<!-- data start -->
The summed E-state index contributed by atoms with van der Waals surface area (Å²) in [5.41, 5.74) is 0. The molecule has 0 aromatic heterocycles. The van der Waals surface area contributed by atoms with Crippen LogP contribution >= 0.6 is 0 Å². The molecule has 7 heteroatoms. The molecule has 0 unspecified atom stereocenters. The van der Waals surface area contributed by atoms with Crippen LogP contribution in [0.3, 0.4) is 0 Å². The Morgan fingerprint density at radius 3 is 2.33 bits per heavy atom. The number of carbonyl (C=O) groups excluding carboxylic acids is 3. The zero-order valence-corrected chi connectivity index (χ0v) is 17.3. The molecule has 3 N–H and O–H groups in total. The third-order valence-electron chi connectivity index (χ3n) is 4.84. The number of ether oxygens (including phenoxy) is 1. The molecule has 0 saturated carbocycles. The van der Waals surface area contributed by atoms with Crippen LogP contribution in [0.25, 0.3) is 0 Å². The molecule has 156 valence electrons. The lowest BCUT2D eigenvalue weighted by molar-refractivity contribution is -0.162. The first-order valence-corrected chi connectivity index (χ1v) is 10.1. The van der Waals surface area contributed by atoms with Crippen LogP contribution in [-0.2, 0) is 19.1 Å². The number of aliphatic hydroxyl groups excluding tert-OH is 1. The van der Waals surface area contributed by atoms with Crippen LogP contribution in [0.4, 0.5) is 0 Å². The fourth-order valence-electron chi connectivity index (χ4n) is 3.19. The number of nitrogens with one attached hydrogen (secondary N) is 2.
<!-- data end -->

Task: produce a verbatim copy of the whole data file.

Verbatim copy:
The summed E-state index contributed by atoms with van der Waals surface area (Å²) in [5.41, 5.74) is 0. The molecule has 0 aromatic heterocycles. The van der Waals surface area contributed by atoms with Crippen LogP contribution >= 0.6 is 0 Å². The molecule has 7 heteroatoms. The molecule has 0 unspecified atom stereocenters. The van der Waals surface area contributed by atoms with Crippen LogP contribution in [0.3, 0.4) is 0 Å². The Morgan fingerprint density at radius 3 is 2.33 bits per heavy atom. The number of carbonyl (C=O) groups excluding carboxylic acids is 3. The zero-order valence-corrected chi connectivity index (χ0v) is 17.3. The molecule has 3 N–H and O–H groups in total. The third-order valence-electron chi connectivity index (χ3n) is 4.84. The number of ether oxygens (including phenoxy) is 1. The molecule has 0 saturated carbocycles. The van der Waals surface area contributed by atoms with Crippen LogP contribution in [0.25, 0.3) is 0 Å². The molecule has 156 valence electrons. The lowest BCUT2D eigenvalue weighted by molar-refractivity contribution is -0.162. The first-order valence-corrected chi connectivity index (χ1v) is 10.1. The van der Waals surface area contributed by atoms with Crippen LogP contribution in [-0.2, 0) is 19.1 Å². The number of aliphatic hydroxyl groups excluding tert-OH is 1. The van der Waals surface area contributed by atoms with Crippen LogP contribution in [0.4, 0.5) is 0 Å². The fourth-order valence-electron chi connectivity index (χ4n) is 3.19. The number of nitrogens with one attached hydrogen (secondary N) is 2.